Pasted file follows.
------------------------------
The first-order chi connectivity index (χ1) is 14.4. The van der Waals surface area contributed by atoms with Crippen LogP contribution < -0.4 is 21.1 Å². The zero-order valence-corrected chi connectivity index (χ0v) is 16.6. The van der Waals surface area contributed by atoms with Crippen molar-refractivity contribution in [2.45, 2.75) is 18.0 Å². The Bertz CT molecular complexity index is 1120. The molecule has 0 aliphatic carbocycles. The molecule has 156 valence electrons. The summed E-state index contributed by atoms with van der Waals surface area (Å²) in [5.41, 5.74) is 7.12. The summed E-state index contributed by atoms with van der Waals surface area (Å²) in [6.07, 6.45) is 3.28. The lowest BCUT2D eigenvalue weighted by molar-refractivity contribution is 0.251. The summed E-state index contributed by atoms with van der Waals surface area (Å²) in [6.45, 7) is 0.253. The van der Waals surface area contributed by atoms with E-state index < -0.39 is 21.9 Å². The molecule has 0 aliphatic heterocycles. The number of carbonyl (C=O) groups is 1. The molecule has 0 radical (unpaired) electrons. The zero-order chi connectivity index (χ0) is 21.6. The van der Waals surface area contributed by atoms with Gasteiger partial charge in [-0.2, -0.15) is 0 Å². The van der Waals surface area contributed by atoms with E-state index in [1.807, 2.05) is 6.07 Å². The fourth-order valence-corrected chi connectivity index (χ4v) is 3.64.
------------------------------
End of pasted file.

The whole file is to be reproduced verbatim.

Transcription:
The first-order chi connectivity index (χ1) is 14.4. The van der Waals surface area contributed by atoms with Crippen LogP contribution < -0.4 is 21.1 Å². The zero-order valence-corrected chi connectivity index (χ0v) is 16.6. The van der Waals surface area contributed by atoms with Crippen molar-refractivity contribution in [2.45, 2.75) is 18.0 Å². The Bertz CT molecular complexity index is 1120. The molecule has 0 aliphatic carbocycles. The molecule has 156 valence electrons. The summed E-state index contributed by atoms with van der Waals surface area (Å²) in [5.41, 5.74) is 7.12. The summed E-state index contributed by atoms with van der Waals surface area (Å²) in [6.07, 6.45) is 3.28. The lowest BCUT2D eigenvalue weighted by molar-refractivity contribution is 0.251. The summed E-state index contributed by atoms with van der Waals surface area (Å²) in [6.45, 7) is 0.253. The van der Waals surface area contributed by atoms with E-state index < -0.39 is 21.9 Å². The molecule has 0 aliphatic heterocycles. The number of carbonyl (C=O) groups is 1. The molecule has 0 radical (unpaired) electrons. The zero-order chi connectivity index (χ0) is 21.6. The van der Waals surface area contributed by atoms with Gasteiger partial charge in [-0.2, -0.15) is 0 Å². The van der Waals surface area contributed by atoms with E-state index in [1.807, 2.05) is 6.07 Å². The fourth-order valence-corrected chi connectivity index (χ4v) is 3.64.